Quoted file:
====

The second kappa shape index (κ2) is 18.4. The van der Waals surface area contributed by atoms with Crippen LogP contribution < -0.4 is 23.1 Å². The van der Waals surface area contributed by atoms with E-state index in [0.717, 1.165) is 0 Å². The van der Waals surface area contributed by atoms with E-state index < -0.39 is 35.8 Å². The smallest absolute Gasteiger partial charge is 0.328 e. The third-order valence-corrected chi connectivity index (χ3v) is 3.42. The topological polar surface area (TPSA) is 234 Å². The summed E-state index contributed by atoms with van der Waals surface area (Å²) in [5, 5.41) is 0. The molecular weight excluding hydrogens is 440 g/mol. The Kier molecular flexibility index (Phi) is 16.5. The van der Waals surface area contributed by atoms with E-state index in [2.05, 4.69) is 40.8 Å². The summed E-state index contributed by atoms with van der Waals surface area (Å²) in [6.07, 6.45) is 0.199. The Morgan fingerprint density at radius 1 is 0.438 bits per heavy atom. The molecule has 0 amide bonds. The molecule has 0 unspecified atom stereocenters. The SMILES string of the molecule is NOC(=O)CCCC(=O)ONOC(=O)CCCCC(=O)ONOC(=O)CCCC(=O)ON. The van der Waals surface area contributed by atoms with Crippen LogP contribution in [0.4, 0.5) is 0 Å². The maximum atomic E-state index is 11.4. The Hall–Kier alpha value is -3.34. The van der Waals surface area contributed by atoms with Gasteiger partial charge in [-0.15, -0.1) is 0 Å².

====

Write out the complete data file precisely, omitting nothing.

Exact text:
The second kappa shape index (κ2) is 18.4. The van der Waals surface area contributed by atoms with Crippen LogP contribution < -0.4 is 23.1 Å². The van der Waals surface area contributed by atoms with E-state index in [0.717, 1.165) is 0 Å². The van der Waals surface area contributed by atoms with E-state index < -0.39 is 35.8 Å². The smallest absolute Gasteiger partial charge is 0.328 e. The third-order valence-corrected chi connectivity index (χ3v) is 3.42. The topological polar surface area (TPSA) is 234 Å². The summed E-state index contributed by atoms with van der Waals surface area (Å²) in [5, 5.41) is 0. The molecular weight excluding hydrogens is 440 g/mol. The Kier molecular flexibility index (Phi) is 16.5. The van der Waals surface area contributed by atoms with E-state index in [2.05, 4.69) is 40.8 Å². The summed E-state index contributed by atoms with van der Waals surface area (Å²) in [6.07, 6.45) is 0.199. The Morgan fingerprint density at radius 1 is 0.438 bits per heavy atom. The molecule has 0 amide bonds. The molecule has 0 unspecified atom stereocenters. The SMILES string of the molecule is NOC(=O)CCCC(=O)ONOC(=O)CCCCC(=O)ONOC(=O)CCCC(=O)ON. The van der Waals surface area contributed by atoms with Crippen LogP contribution in [0.4, 0.5) is 0 Å². The maximum atomic E-state index is 11.4. The Hall–Kier alpha value is -3.34. The van der Waals surface area contributed by atoms with Gasteiger partial charge in [-0.15, -0.1) is 0 Å².